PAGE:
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The Flawed Logic behind “Thinking” Computers, Part I

A program that is intelligent must do more than reproduce human behavior

If an algorithm that reproduces human behavior requires more storage space than exists in the universe, it is a practical impossibility that also demonstrates the logical impossibility of artificial intelligence.

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AI and the Seductive Optics of the Frankenstein Complex

The fact that some AI makes you feel creepy is a part of its success

One of the factors contributing to fear of AI is the Frankenstein Complex.1 The term, coined by sci-fi writer Isaac Asimov2, originally described fear of the “mechanical man” in the science fiction of old. The complex is named for the young scientist, Dr. Victor Frankenstein, protagonist of Mary Shelley’s 1818 novel Frankenstein, or The Modern Prometheus. He stitches human body parts together to create a monster. There is no AI in the story; he brings the monster to life based on an intelligence that was assumed to be resident in biology. “Frankenstein’s monster” later came to be called simply “Frankenstein.” Thomas Edison first filmed the story as a silent movie in 1910 but Boris Karloff’s depiction of the monster in Read More ›

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AI Creates Kitsch, Not Art

And it’s the perfect tool for the job

Creating art begins by fully absorbing what makes art good and then extrapolating outward. AI selectively absorbs and “creates” by remixing what’s left. Thus AI is the perfect kitsch creator

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A Mind Matters Review: Love, Death, & Robots

Despite the trash and ruined expectations, several shorts were enjoyable and downright fun to watch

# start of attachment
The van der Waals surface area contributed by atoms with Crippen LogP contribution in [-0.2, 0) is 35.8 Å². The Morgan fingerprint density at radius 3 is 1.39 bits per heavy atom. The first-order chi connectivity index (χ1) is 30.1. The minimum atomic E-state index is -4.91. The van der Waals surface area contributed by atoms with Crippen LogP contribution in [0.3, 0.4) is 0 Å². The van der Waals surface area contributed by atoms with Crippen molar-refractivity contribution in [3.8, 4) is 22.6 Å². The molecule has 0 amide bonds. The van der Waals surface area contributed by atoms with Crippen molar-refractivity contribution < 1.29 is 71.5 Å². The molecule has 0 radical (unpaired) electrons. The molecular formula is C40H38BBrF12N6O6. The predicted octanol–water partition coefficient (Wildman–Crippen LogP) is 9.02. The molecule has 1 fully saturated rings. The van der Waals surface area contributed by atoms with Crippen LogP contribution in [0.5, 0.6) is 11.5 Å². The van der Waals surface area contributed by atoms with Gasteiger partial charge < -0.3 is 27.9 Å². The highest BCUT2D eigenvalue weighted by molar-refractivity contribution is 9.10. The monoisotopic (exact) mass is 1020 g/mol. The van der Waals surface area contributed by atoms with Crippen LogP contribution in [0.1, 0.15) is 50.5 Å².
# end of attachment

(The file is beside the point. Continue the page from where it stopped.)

Love, Death, & Robots is rather ambiguous. Perhaps a more descriptive title would be Blood, Butts, and Some Sci-Fi Thrown In.

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Creativity Does Not Follow Computational Rules

A philosopher muses on why machines are not creative

He worries about something quite different from the usual robots-are-coming scare: “It is entirely possible that we will come to treat artificially intelligent machines as so vastly superior to us that we will naturally attribute creativity to them. Should that happen, it will not be because machines have outstripped us. It will be because we will have denigrated ourselves.”

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A Mind Matters Review: AI Week at DUST, the sci-fi short films channel

Films you have time to see and think about

Looking for a good “robots, AI, ‘n sci-fi” fix to round out your weekend? Mind Matters has you covered for animations and shorts. For starters, check out DUST, a YouTube channel dedicated to short sci-fi. Its recent AI WEEK (February 11–18) offered “A collection of curated short films dedicated to artificial intelligence and its connection with humanity.” When I say “short,” I mean that the longest is about 30 min; the others are much shorter. So if you have just a few minutes to kill while downing a bowl of spicy curry ramen, I would recommend giving them a watch. For AI narratives, they’re not as clichéd as you might fear. Sunspring | DUST AI Week Runtime | 8:15 Cleanliness Read More ›

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Are 3-D Virtual Fossils a Boon or a Threat?

Many paleontologists fear losing control of the story

One of the characteristics of information is that, unlike matter and energy, it is not reduced by being shared. And when it is shared, it can generate new information. Of course, some well-sourced new information may contradict earlier ideas or even important beliefs.